“It’s not about the weight” PART 3 Re-writing our internal stories. :
“Were you hiding behind the weight?”
Was a question a treasured friend asked recently. It was a question that stopped me in my tracks and warranted serious thought as I started to unpack the last decade of my life, in particular the quick successions of diagnosis, trauma, grief, loss and turmoil. Did I really hide behind my weight?
“No” – No, because it was something else.
It has been well documented that medication has had an impact on weight gain. No question, just type in “weight gain and mental illness” in Google Scholar and you will attain all the facts and research you need. 😀
After years of meditation and mindfulness practice, I realised my ‘extra weight’ wasn’t insofar to say I was hiding within my body, moreover I was carrying the weight of my stories.
During my diagnosis and perhaps before, my internal dialogue was not my own voice. My own sense of self worth, achievement, validation and acknowledgement was external.
In the past, if a negative value judgement was made (in presence or in absentia) I believed it. I believed it because it matched up with what I thought about myself, irrespective of who and what it was.
Conversely, graciousness, compliments and goodness were met with a sense of diminishing value and suspicion.
Weaving are the stories we tell ourselves about shame, blame, self worth, belief, achievement, capabilities and beyond. The question is, when did we start believing that we consisted of all bad stuff?
The story of my own shame was partly attributed was constantly living up to others expectations that were set according to their own values and perceptions of what they believed I needed to do to fulfill their requirements or needs. Professionally, I use the term “currency” – how can I ‘use you” for the advancement of my own position. In hindsight, opinions rarely had anything to do with the betterment of my own self – of course there is always an exception to the rule, few and far between. Desperate for validation and acknowledgement that ticked against my own limited beliefs of who I was, I complied.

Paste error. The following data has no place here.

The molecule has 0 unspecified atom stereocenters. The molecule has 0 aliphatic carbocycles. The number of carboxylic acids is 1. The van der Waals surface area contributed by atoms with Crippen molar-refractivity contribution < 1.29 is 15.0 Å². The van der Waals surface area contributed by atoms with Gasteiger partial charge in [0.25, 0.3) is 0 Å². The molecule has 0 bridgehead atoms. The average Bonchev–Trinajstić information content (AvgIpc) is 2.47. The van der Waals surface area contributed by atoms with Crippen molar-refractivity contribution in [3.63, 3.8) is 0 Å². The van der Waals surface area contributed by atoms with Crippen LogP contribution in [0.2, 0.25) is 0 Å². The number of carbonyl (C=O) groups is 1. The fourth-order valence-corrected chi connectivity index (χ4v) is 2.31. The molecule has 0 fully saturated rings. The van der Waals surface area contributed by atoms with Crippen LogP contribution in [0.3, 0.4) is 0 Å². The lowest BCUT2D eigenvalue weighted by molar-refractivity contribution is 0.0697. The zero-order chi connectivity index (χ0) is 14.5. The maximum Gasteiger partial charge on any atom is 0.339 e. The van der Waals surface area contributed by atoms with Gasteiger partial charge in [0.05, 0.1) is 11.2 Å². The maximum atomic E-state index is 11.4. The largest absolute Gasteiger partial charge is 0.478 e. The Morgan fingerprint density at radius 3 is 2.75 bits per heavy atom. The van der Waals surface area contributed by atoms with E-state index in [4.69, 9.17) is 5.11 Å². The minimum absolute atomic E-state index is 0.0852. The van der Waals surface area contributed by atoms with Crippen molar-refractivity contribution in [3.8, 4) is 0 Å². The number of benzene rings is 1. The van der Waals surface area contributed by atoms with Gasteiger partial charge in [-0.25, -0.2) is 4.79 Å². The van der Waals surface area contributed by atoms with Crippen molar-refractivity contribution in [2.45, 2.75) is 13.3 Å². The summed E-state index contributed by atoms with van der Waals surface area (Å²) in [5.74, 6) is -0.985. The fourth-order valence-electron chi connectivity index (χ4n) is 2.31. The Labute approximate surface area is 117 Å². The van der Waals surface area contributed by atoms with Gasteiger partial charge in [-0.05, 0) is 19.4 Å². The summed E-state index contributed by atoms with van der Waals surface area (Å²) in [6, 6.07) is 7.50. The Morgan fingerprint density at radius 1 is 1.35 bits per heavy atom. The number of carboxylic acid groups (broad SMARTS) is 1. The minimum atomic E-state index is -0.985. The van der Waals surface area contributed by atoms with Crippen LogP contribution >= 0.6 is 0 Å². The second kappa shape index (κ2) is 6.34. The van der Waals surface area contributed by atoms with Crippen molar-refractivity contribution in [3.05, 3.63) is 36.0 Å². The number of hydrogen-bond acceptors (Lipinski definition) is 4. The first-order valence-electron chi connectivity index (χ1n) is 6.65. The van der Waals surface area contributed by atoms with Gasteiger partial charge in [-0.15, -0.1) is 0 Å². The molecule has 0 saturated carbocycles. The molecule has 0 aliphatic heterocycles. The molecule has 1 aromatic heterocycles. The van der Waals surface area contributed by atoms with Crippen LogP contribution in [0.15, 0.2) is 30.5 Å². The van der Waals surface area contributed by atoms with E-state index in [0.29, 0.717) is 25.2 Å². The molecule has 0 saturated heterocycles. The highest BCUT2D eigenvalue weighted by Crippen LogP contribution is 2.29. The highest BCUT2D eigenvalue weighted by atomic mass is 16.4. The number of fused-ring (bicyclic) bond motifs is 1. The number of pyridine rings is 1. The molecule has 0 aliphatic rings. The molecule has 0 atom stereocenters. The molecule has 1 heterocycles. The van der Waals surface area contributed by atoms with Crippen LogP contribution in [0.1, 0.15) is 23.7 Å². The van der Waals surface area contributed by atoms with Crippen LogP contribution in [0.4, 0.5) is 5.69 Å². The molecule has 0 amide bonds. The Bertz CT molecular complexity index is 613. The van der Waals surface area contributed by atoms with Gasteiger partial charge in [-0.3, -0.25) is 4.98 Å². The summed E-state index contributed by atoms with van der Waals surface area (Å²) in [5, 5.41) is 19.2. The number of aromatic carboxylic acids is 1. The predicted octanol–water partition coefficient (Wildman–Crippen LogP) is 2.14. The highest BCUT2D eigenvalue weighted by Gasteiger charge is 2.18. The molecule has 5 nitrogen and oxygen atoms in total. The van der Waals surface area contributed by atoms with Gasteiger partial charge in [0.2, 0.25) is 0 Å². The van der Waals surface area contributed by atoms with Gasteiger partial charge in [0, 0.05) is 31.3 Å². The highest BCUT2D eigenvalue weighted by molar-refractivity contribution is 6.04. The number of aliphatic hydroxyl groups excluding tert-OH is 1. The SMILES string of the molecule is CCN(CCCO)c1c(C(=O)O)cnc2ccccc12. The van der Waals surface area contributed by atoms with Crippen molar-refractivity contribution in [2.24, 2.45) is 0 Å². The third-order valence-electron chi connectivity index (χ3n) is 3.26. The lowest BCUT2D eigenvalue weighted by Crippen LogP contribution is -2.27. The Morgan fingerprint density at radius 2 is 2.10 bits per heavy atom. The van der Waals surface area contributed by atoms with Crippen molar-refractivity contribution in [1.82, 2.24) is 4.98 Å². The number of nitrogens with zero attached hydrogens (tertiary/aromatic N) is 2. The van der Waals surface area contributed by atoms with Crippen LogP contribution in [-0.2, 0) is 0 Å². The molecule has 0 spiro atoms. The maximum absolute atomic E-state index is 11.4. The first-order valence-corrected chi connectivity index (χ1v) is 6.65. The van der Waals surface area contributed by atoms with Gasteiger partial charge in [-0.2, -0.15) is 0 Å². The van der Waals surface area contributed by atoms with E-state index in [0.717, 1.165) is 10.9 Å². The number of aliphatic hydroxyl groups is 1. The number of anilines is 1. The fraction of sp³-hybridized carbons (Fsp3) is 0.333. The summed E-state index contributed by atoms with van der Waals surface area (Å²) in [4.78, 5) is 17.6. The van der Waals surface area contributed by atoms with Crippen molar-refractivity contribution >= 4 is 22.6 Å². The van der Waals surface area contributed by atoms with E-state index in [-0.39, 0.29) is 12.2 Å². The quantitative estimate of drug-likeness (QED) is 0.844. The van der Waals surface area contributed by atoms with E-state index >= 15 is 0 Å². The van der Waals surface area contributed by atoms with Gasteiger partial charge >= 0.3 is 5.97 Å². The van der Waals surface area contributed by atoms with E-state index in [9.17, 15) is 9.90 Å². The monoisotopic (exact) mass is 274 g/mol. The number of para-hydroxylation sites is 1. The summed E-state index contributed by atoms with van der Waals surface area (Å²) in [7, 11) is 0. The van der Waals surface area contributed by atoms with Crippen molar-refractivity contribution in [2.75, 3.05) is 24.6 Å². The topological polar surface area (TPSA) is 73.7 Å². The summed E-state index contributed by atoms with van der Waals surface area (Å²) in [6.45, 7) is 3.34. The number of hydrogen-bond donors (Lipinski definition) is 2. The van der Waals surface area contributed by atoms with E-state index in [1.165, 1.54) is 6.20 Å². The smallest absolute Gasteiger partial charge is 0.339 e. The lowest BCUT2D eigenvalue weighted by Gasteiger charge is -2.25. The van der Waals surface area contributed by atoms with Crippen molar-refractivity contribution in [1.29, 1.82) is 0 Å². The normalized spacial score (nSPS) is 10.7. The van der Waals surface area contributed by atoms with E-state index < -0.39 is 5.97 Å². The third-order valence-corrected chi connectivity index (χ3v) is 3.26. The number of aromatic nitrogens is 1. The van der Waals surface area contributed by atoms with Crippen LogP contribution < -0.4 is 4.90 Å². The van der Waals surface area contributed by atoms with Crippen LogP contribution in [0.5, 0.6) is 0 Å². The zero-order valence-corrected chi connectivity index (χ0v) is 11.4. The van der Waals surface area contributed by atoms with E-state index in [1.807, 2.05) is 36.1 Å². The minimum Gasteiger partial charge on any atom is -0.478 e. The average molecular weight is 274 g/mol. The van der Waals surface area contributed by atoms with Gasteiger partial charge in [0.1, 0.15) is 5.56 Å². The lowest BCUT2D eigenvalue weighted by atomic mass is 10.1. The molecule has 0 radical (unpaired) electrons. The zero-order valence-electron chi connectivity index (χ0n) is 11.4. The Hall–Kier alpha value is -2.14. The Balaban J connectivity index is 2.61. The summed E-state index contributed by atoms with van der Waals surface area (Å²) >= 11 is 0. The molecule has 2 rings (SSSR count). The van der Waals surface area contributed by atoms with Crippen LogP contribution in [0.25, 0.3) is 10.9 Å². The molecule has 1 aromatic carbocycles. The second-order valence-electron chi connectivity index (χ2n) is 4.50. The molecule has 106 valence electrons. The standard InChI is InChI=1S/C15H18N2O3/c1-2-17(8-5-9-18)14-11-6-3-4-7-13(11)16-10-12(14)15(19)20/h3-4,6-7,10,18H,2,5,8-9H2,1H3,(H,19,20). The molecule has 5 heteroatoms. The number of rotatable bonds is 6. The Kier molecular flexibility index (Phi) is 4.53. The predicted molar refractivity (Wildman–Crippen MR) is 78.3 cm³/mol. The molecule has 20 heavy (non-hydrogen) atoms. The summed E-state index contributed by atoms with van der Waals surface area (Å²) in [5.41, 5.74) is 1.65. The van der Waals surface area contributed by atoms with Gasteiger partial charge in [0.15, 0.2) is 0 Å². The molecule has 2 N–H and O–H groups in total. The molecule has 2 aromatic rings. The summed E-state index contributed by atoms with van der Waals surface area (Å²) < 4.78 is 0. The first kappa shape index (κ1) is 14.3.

Until my Bipolar Disorder diagnosis back in 2011, my self esteem was weighted against my successes. If I wasn’t achieving…some THING didn’t matter what it was – then I was just boring ole Maree, nothing special, just beige. Who I was at that stage, wasn’t good enough and it was never going to be good enough until I changed my own internal dialogue.
Enter yoga. I had to park my bum on that hot pink yoga mat, sitting still with no where to hide, no escape plan or route and ‘undo’ my own stories. The accountability and onus was squarely on my shoulders. 12 months of sitting and looking within.
Today as a postgraduate university scholarship recipient, award winning artist, academic, writer and public speaker – those things are great, absolutely!!! but they no longer take center stage and my self esteem does not hang on the walls. Those stories are not so heavy anymore as they slowly start falling away and my values sit squarely within to the sound of my own voice.
I guess the way I see it is that I am not losing the weight – I am shedding the stories that no longer added value in my life <
Finally, to Francis Kenneth Roche – thank you for believing in me, no matter in what way, shape or form. Your faith and love reshaped my stories . ❤ You light up my life and thank you for showing me how to be me 🙂